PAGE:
It was an open letters to the leaders of our country. I simply had to say how I felt about the events of the past few months, especially the now legendary statement about there being nothing in Eastern Slovakia. I’m a huge local patriot so that really got me going!
I’ve lived in Košice for 8 years and became very fond of the city. It’s full of smart people, many of whom work on their own projects. There are big and small companies and many cultural events. The city and the entire region have grown so much in the last decade. When talking about Eastcubator, for instance, there’s one not only in Košice but also in Prešov and Bardejov.
In Bardejov? Tell us about it.
I once attended an event in Bardejov with 100 people, 90 of whom were freelance developers, who had recently moved back to Slovakia. That’s when I realised that location doesn’t matter anymore. Many people have returned to Eastern Slovakia where they can do practically anything.
In other words, we might not have highways but what we do have are people.
Exactly. And people are the greatest asset of all. Everyone has been complaining about the unfinished highway but a major IT company based their decision to come to Košice on an analysis, which saw this situation as a great advantage. For them, it means loyalty to the region, less heavy industry and more potential for the development of soft skills.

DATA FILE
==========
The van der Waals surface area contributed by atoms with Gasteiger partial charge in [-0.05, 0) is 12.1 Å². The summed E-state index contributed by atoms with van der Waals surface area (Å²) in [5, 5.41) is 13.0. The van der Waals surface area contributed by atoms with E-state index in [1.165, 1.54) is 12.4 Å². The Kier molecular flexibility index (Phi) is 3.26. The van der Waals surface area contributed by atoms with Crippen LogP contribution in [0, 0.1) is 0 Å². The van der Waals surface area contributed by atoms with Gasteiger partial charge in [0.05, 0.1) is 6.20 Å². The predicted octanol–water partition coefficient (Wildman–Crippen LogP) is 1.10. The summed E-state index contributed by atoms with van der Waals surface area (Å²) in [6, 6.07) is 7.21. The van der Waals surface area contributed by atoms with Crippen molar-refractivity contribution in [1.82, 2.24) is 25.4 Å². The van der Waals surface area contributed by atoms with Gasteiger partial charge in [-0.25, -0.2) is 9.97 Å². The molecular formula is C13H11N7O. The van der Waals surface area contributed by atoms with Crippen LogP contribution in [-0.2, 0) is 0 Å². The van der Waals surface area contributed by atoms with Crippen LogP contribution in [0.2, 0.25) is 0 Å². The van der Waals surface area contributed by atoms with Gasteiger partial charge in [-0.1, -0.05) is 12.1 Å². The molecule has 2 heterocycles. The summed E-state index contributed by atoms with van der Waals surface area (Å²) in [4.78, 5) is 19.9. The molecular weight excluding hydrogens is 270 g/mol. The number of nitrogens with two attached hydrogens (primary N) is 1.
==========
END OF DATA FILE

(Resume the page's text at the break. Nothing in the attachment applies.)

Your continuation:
What would you say is the next step that the city of Košice should take?
We should focus more on working on our own projects. IT companies interested in coming to Košice often reach out to us first. Eastcubator has come to play a role that is similar to what Tabačka and CIKE have been doing in terms of culture. I believe that in future, we should start looking beyond this city and become an inspiration for those around us.
What has made your projects so successful?
Ever since I was a child, I’ve been crossing all the boundaries and was lucky to have very supportive parents. And that’s where my motivation comes from. Fortunately, I’ve never had to work on a project alone and the group of likeminded people that I’ve worked with has grown over the years. Currently, most of our activities are motivated by making the city and the country a better place and to show people good things that have been tried and tested elsewhere. My wife and I are expecting a child and that’s made our motivation to change things even stronger.
Book your room at The Invisible Hotel and with a local guide find out that the East is full of great things. Find inspiration at www.invisiblehotel.sk.